Disciplinary and dismissal | NatWest


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Add your signposting title here… Disciplinary procedures and dismissal

While it’s by no means certain that you’ll ever have to carry out a disciplinary procedure in the workplace, it’s most definitely worth being aware of what such a process involves.

The actions or behaviours considered worthy of disciplinary action tend to be more or less the same from business to business, but it still makes sense to have a dedicated company handbook containing a disciplinary policy that spells out grounds for dismissal. Many companies make each new employee sign to confirm that they have read and understand the guidelines when they are given their contract.

What can result in a disciplinary procedure?

Disciplinary procedures generally crop up when an employee has done something that is against company policy. This could include anything from bullying, harassment or theft, to fraud, general poor performance or misuse of company property. However, employees could also be disciplined for less obvious things, such as having unauthorised absences or poor timekeeping.

In most cases, unless the incident is particularly serious,it's worth trying to address it by having an informal conversation. By making the employee aware of objections and/or complaints, you can attempt to resolve the problem before it escalates.

However, should the situation intensify, or if the employee continues to flout the rules once they have been made fully aware of the potential consequences of doing so, disciplinary action may be required.

Formal procedures

If you decide that formal disciplinary action is necessary, then you should follow the Acas Code of Practice. This sets out the requirements of fairness that are appropriate to most cases. The Code has been specially developed to help employers, employees and any representatives deal with disciplinary and grievance issues in a way that is reasonable and unbiased.

If the employee’s transgression is serious enough, then it is not uncommon for them to be suspended while an investigation takes place. Should this happen, it’s important to remain impartial and fair while trying to piece together all of the details surrounding the situation. If new information comes to light that means the employee must be found innocent, you don’t want to have given the employee any reason to take you to a tribunal.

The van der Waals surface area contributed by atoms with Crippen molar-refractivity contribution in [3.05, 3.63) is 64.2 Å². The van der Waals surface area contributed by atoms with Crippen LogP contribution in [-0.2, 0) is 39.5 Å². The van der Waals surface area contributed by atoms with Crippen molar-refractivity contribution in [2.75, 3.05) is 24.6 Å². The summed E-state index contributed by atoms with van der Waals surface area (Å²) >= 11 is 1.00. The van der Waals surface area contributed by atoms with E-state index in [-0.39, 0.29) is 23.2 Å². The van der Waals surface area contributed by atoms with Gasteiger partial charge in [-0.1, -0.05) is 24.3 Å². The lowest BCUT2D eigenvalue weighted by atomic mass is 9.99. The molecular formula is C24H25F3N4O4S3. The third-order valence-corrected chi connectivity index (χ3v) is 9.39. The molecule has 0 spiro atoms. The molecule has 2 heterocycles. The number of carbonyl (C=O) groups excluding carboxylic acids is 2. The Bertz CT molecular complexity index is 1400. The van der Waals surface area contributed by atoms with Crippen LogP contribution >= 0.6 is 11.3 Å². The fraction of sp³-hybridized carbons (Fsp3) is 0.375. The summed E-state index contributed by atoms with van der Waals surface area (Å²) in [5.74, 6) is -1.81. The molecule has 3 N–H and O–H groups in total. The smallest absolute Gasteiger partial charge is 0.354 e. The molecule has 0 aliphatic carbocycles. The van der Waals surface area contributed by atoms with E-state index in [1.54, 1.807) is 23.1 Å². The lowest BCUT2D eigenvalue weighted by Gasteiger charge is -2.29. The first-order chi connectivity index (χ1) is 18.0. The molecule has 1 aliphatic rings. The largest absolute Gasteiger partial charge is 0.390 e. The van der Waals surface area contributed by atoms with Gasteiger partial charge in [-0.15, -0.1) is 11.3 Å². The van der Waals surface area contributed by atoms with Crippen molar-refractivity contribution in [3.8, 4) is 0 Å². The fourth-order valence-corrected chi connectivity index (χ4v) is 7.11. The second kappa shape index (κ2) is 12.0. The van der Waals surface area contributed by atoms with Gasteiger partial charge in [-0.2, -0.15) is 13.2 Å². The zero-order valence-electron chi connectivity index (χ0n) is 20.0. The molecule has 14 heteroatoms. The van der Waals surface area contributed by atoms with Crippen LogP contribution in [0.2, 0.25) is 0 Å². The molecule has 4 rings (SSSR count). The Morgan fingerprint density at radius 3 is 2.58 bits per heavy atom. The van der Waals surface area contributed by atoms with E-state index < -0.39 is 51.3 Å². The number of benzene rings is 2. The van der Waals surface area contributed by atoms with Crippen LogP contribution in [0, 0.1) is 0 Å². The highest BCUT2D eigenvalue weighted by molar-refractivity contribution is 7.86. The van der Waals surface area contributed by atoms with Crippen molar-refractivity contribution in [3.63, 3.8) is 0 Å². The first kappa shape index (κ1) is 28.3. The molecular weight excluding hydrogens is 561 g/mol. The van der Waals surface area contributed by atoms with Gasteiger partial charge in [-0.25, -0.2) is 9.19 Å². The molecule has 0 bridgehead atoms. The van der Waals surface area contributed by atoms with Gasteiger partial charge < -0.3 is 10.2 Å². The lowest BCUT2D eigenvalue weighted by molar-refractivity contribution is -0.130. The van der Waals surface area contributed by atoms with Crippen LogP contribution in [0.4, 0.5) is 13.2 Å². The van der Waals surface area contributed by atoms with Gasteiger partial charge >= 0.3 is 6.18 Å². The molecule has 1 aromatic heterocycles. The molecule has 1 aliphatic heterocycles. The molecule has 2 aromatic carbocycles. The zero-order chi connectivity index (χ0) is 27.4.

Should you discover that the individual in question has committed an offence (or number of offences), then the employer will generally end up terminating their contract.

Acas code of practice
Employment tribunals

If an individual strongly disagrees with the outcome of a disciplinary hearing, then they may decide to go to an employment tribunal. The employee will then be asked to provide evidence to support their claim – which will often be a case of wrongful dismissal – and the employer (or a representative of the employer) will then be given the opportunity to respond. The result will sometimes be given on the day of the hearing, but can sometimes take a few days. Once a decision has been made, all parties involved will be informed.

Employment tribunals are legally required to take the Acas Code of Practice into account. 

Dismissing an employee

The basics

The first thing to note is that dismissing someone is different from making them redundant. Though the consequence is the same – the employee losing their position – the circumstances that bring about the dismissal are not. 

Coming to the decision

Ensure that your decision to dismiss someone is entirely justified. Has the employee been performing poorly for an extended period, or are they just going through a rough patch? Could they benefit from additional training? Have you already given them an adequate number of warnings? Have you discussed the situation with a senior member of your team? Did they come to the same conclusion?

The process

When dismissing someone, make sure that there is a witness present. By doing this you are ensuring that someone without an agenda is privy to the conversation. This could be crucial should the terminated party decide to escalate the case further down the line.

Create a list of reasons that back up your decision. This will give you additional clarity, and will prevent you from changing your mind once it has been made up. It’s not always necessary to tell the employee exactly what behaviours have led to them losing their job, simply declaring that they’ve failed to achieve what was expected of them is often enough.

Explain to the individual the terms of the dismissal. Let them know how much severance pay (if any) they’ll be given, and also what other benefits they’ll be entitled to. Put this in writing for additional clarity.

It's also worth giving other staff a basica outline of why the dismissal has taken place.

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